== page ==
Sebastian Contreras Jr. is no stranger to floods–while studying for a bachelor’s degree in psychology at the University of Iowa in 1993, he found himself filling sandbags and helping other residents recover from floods that affected a wide swath of the Mississippi River. Fortunately, he didn’t experience any losses himself.
But the flash floods that hit July 28 at Colorado State affected him much differently. Contreras, a native of Illinois who now is a master’s degree candidate in student affairs in higher education, suddenly became homeless when flood waters inundated his apartment at International House west of campus. He found a temporary place to stay and he managed to salvage furniture and other belongings, but he gave up his car for lost, a 1996 Honda Civic that was carried away by high water.
On the evening of the flood, about 150 International House residents evacuated the building and gathered on a grassy knoll on the northeast side of the complex while the rain poured down.
"When the rain stopped, I went back to the apartment to see what was damaged, but I noticed my car wasn’t where I parked it last," Contreras said. "It had drifted a thousand feet and got stuck between two other cars.
"It was the first car I owned. I had it a year, drove it out from Illinois. You could say it represented the longest relationship I’ve ever had."
In addition to the loss of his car, Contreras said he wasn’t able to work because his graduate assistantship was located in the Lory Student Center, which was without power after being hit especially hard from the flood. But he remained upbeat, and planned to graduate as scheduled in May 1998.
"I have no complaints about Fort Collins at all," he said. "The response to the flood has been wonderful–people have been very supportive, asking if I need any help and lending a hand.
"I was thinking about moving to California after I graduate, but I guess I’d better stay out of areas prone to earthquakes," he said.
SoYon Bueno, who holds a graduate assistantship position as manager of Lory Apartments and International House, lost her car and personal possessions to the flood, but what she remembers most is an evening of chaos and concern over the safety of residents in the complex.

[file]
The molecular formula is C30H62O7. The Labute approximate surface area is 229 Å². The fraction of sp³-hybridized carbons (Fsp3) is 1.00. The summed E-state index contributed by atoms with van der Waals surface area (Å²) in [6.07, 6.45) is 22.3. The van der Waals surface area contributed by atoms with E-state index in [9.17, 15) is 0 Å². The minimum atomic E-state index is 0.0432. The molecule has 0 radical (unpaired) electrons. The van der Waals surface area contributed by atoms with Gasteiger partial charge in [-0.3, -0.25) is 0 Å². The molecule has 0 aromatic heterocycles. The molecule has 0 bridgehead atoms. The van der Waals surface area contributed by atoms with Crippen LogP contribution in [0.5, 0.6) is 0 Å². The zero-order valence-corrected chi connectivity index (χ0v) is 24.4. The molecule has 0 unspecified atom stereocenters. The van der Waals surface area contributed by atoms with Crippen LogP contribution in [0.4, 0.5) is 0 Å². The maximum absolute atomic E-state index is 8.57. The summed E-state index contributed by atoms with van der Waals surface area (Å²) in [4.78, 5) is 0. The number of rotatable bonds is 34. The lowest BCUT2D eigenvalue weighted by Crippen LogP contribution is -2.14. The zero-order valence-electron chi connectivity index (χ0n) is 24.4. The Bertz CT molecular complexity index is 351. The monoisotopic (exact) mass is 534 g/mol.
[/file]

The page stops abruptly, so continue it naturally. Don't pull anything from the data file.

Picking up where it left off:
"People were telling me water was coming into their apartments, and before I knew it we had a foot of water," she said. "We tried calling 911, but the phone lines were down. The fire alarms were going off and the water just kept getting deeper, so we went knocking on doors to tell people to evacuate.
"We got everybody out, and in minutes, it seemed, we had 3 or 4 feet of water in the bottom apartments."
One man, though, couldn’t be accounted for. For a few hours, Hans Petersen, a wheelchair user, was missing.
"We were so worried he was trapped inside," Bueno said. "Several people waded back into the building and felt around in the water to see if they could find him, but he wasn’t there."
One resident, Ridvan Uctuk, a 6-foot, 4-inch graduate student in animal sciences, waded through waist-deep water to try locating Petersen, but without success.
Finally, around midnight, Petersen was located. He had evacuated the building earlier that evening and was safe.
A week after the flood, Bueno, who is working toward a degree in student affairs in higher education, said recovery efforts at the complex were progressing rapidly.
"Some of our residents got out with just the clothes they were wearing, so there is definitely a need for help, but I think we’ve had great support from the community. Things are moving quickly, crews are ripping out drywall, and we’re looking forward to getting back to normal as soon as we can."